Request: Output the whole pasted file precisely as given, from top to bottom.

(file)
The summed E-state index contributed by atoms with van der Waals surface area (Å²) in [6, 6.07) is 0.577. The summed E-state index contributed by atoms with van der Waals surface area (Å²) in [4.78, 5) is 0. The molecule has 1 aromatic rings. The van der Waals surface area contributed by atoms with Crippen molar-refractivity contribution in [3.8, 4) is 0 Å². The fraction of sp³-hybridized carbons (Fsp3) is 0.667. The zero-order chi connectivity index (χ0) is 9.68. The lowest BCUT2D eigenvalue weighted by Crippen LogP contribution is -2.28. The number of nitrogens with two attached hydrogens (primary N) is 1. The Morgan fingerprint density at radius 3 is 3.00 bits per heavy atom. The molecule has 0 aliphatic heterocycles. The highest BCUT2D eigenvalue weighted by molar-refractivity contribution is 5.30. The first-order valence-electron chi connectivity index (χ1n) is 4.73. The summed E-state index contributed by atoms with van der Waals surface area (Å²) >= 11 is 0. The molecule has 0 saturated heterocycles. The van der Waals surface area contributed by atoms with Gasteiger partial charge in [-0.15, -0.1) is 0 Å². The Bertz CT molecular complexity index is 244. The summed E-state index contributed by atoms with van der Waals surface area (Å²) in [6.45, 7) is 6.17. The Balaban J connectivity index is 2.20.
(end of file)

The summed E-state index contributed by atoms with van der Waals surface area (Å²) in [6, 6.07) is 0.577. The summed E-state index contributed by atoms with van der Waals surface area (Å²) in [4.78, 5) is 0. The molecule has 1 aromatic rings. The van der Waals surface area contributed by atoms with Crippen molar-refractivity contribution in [3.8, 4) is 0 Å². The fraction of sp³-hybridized carbons (Fsp3) is 0.667. The zero-order chi connectivity index (χ0) is 9.68. The lowest BCUT2D eigenvalue weighted by Crippen LogP contribution is -2.28. The number of nitrogens with two attached hydrogens (primary N) is 1. The Morgan fingerprint density at radius 3 is 3.00 bits per heavy atom. The molecule has 0 aliphatic heterocycles. The highest BCUT2D eigenvalue weighted by molar-refractivity contribution is 5.30. The first-order valence-electron chi connectivity index (χ1n) is 4.73. The summed E-state index contributed by atoms with van der Waals surface area (Å²) >= 11 is 0. The molecule has 0 saturated heterocycles. The van der Waals surface area contributed by atoms with Gasteiger partial charge in [-0.15, -0.1) is 0 Å². The Bertz CT molecular complexity index is 244. The summed E-state index contributed by atoms with van der Waals surface area (Å²) in [6.45, 7) is 6.17. The Balaban J connectivity index is 2.20.